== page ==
In 2000, the Chicago Cubs and the New York Mets played the first-ever MLB Opening Day game outside of North America. The game was held in Japan at the Tokyo Dome between the Chicago Cubs and the New York Mets. This was a watershed moment for baseball fans all over the world. Although not all fans were pleased because they had to get up pretty darn early to watch their teams play.
Mets vs. Cubs
The Chicago Cubs actually had a special connection to Japan at the time. That’s because their former first baseman, Ernie Banks, served as a goodwill ambassador in Japan in the 1980s for Major League Baseball. That made him a highly respected figure by Japanese baseball fans.
The games were broadcast live in Japan, and in the United States. The broadcasts featured a mix of American and Japanese announcers.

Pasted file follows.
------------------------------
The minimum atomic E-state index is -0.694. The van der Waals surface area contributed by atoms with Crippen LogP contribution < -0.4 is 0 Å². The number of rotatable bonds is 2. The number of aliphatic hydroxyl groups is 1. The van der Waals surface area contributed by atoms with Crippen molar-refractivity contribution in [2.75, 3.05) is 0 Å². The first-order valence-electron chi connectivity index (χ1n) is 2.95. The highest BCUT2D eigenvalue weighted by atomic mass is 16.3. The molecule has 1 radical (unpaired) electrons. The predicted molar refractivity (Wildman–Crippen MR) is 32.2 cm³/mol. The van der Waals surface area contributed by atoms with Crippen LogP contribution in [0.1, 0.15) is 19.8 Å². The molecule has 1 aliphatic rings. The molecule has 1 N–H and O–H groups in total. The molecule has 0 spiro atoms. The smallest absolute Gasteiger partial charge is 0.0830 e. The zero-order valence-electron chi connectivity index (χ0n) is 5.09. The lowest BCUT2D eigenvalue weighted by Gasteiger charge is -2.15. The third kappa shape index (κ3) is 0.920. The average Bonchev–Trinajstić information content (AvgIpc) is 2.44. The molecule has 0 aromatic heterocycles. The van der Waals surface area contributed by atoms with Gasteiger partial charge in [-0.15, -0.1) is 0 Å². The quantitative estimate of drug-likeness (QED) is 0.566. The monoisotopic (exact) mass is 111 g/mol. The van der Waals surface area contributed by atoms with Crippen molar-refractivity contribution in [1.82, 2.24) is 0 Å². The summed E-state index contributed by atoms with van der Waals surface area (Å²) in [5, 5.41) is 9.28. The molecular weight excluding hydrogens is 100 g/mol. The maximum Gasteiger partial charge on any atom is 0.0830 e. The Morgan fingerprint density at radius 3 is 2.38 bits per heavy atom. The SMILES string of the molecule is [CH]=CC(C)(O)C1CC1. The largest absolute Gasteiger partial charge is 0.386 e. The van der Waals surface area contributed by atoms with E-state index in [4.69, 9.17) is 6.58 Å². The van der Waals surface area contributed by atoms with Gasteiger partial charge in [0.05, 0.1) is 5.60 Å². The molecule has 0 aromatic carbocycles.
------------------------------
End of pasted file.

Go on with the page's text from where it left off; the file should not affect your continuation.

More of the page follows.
The two-game “Opening Series” saw the Cubs and Mets play. The Cubs won the first game 5-3 on March 29, 2000. The following day, the Mets beat them 10-1.
The success of an international MLB Opening Day
The games were a huge success, drawing crowds of over 55,000 fans to the Tokyo Dome each day. Many Japanese fans were experiencing live MLB games for the first time.
Since the 2000 Opening Series, MLB has continued to expand its international presence. They’ve scheduled regular-season games in Mexico, Australia, and Puerto Rico. The league has also focused on building relationships with baseball organizations in South Korea and Taiwan.
The Opening Series was not the first time that MLB teams had played games in Japan. In fact, in 1956, a group of MLB All-Stars, including future Hall of Famers like Mickey Mantle and Yogi Berra, played a series of exhibition games against Japanese teams.